Surprise? Malala Receives Nobel Peace Prize

-by Kiran Butte- In the United States, access to a quality education is a right every citizen has, regardless of his or her gender, race, or social class. Winsor, and other institutions like it, value girls’ education greatly and strive to provide girls with the best schooling possible. However, education for girls is hardly a priority in many eastern countries, and in some countries, it simply does not exist. Malala Yousafzai, a 17 year old woman from Pakistan, came face-to-face with this injustice when the Taliban began attacking schools in her area and forced them to shut down. Outraged, Malala sought the help of her father, Ziauddin Yousafzai, and gave speeches at schools and press clubs throughout Pakistan about the importance of universal education. She also started a blog for BBC, where she wrote about the oppression of the Taliban she and her village faced every day.

Malala's acceptance speech blew away her global audience (
Malala’s acceptance speech blew away her global audience

Yet just as Malala became a well-known activist for women’s rights and education, she also made herself a target for extremists who disagreed with her belief in gender equality. On October 9, when Malala was just 15, she was shot three times by a gunman from the Taliban as she boarded her school bus in the northwest district of Swat, Pakistan. The shooting left her in critical condition, but after months of intensive care, Malala fully recovered. She continued her schooling in England and resumed advocating for the right to education for people all over the world.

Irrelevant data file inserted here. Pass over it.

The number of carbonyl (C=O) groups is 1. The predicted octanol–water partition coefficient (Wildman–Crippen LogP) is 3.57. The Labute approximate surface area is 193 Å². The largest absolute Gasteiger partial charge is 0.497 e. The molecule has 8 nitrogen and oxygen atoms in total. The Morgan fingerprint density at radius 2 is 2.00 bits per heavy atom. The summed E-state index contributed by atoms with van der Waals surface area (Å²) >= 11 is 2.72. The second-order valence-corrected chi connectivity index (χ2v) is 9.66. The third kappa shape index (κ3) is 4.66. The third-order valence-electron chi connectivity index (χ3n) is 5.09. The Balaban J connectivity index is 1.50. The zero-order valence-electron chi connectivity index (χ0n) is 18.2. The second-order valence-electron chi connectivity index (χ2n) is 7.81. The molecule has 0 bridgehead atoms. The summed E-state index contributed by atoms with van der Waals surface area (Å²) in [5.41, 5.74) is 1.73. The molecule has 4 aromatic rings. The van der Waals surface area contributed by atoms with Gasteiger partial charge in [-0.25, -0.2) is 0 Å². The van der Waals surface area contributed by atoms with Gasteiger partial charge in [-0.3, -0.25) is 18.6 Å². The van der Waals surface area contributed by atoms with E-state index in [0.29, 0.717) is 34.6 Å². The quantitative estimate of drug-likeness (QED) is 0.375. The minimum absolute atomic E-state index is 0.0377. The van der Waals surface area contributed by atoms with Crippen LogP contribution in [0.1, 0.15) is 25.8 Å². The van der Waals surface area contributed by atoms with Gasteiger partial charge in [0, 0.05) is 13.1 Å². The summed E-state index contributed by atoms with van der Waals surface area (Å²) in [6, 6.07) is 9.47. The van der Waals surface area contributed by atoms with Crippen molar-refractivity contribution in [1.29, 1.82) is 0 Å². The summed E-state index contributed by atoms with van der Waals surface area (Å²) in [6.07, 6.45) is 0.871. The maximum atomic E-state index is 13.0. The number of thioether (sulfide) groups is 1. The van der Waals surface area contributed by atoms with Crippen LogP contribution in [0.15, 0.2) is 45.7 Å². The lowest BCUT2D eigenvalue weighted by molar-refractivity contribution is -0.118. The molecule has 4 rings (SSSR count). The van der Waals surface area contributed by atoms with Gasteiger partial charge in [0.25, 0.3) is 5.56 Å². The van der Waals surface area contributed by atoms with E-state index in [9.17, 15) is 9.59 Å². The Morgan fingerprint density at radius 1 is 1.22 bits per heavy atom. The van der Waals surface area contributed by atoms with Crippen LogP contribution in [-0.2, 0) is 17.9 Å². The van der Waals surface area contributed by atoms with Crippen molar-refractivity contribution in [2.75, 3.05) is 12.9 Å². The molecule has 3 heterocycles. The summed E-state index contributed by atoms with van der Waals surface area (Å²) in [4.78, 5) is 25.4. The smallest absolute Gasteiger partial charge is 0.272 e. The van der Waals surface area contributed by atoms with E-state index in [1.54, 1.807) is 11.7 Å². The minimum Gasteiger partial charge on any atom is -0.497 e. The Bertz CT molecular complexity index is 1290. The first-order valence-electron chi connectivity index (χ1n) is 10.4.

To recognize her efforts to promote the importance of girls’ education, the Norwegian Nobel Committee awarded Malala Yousafzai the Nobel Peace Prize this past October.This makes her the second Pakistani to win the prize and the youngest recipient since its creation in 1901. Malala shares the honor with Kailash Satyarthi, an Indian children’s rights activist. Pakistanis and Indians, the majority of whom are Muslims and Hindus, respectively, share an infamous tension that stems from their religious differences and the violent partition of India that separated these two groups. The Norwegian Nobel Committee acknowledged the historically tumultuous relationship and saw this shared award as a symbol of union. They stated in the official announcement, “The Nobel Committee regards it as an important point for a Hindu and a Muslim, an Indian and a Pakistani, to join in a common struggle for education and against extremism.”

Winsor girls often take the quality and accessibility of their education for granted, but it is people like Malala Yousafzai who remind us how lucky we are and how important it is to stand up for what we believe in. She endured threats and an attempted assassination, yet she remains firm in her position as a leader in the movement of female education rights. Malala’s ability to rise from oppression and make a difference in the education of women is a major step forward in the issue of universal women’s rights.